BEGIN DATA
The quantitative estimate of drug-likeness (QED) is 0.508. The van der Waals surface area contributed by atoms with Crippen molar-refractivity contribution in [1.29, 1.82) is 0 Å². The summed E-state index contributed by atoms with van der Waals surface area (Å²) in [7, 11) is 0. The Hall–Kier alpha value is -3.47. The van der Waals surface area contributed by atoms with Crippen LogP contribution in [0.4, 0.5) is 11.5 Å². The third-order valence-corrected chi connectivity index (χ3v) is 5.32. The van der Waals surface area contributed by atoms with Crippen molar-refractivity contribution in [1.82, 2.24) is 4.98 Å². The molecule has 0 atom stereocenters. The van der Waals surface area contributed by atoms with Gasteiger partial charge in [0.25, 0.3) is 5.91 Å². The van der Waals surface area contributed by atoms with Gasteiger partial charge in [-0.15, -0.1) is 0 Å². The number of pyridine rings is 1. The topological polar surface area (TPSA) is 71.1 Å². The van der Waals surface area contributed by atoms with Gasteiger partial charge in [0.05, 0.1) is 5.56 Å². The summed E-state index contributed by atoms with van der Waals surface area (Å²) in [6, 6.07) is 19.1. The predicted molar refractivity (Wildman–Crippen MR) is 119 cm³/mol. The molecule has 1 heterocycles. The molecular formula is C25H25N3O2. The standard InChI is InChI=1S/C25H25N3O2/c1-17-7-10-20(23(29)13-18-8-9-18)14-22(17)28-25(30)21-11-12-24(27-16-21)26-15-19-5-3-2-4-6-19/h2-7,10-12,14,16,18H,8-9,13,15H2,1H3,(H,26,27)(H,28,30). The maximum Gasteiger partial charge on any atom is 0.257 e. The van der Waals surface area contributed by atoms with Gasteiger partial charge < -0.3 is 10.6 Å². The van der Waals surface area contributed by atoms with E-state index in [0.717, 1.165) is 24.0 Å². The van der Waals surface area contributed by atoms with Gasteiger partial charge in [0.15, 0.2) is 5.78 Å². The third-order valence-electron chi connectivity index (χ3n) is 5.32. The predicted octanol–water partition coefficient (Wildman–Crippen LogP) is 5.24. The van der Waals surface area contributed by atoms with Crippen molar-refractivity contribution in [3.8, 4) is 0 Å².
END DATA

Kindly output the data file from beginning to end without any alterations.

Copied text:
The quantitative estimate of drug-likeness (QED) is 0.508. The van der Waals surface area contributed by atoms with Crippen molar-refractivity contribution in [1.29, 1.82) is 0 Å². The summed E-state index contributed by atoms with van der Waals surface area (Å²) in [7, 11) is 0. The Hall–Kier alpha value is -3.47. The van der Waals surface area contributed by atoms with Crippen LogP contribution in [0.4, 0.5) is 11.5 Å². The third-order valence-corrected chi connectivity index (χ3v) is 5.32. The van der Waals surface area contributed by atoms with Crippen molar-refractivity contribution in [1.82, 2.24) is 4.98 Å². The molecule has 0 atom stereocenters. The van der Waals surface area contributed by atoms with Gasteiger partial charge in [0.25, 0.3) is 5.91 Å². The van der Waals surface area contributed by atoms with Gasteiger partial charge in [-0.15, -0.1) is 0 Å². The number of pyridine rings is 1. The topological polar surface area (TPSA) is 71.1 Å². The van der Waals surface area contributed by atoms with Gasteiger partial charge in [0.05, 0.1) is 5.56 Å². The summed E-state index contributed by atoms with van der Waals surface area (Å²) in [6, 6.07) is 19.1. The predicted molar refractivity (Wildman–Crippen MR) is 119 cm³/mol. The molecule has 1 heterocycles. The molecular formula is C25H25N3O2. The standard InChI is InChI=1S/C25H25N3O2/c1-17-7-10-20(23(29)13-18-8-9-18)14-22(17)28-25(30)21-11-12-24(27-16-21)26-15-19-5-3-2-4-6-19/h2-7,10-12,14,16,18H,8-9,13,15H2,1H3,(H,26,27)(H,28,30). The maximum Gasteiger partial charge on any atom is 0.257 e. The van der Waals surface area contributed by atoms with Gasteiger partial charge < -0.3 is 10.6 Å². The van der Waals surface area contributed by atoms with E-state index in [0.717, 1.165) is 24.0 Å². The van der Waals surface area contributed by atoms with Gasteiger partial charge in [0.15, 0.2) is 5.78 Å². The third-order valence-electron chi connectivity index (χ3n) is 5.32. The predicted octanol–water partition coefficient (Wildman–Crippen LogP) is 5.24. The van der Waals surface area contributed by atoms with Crippen molar-refractivity contribution in [3.8, 4) is 0 Å².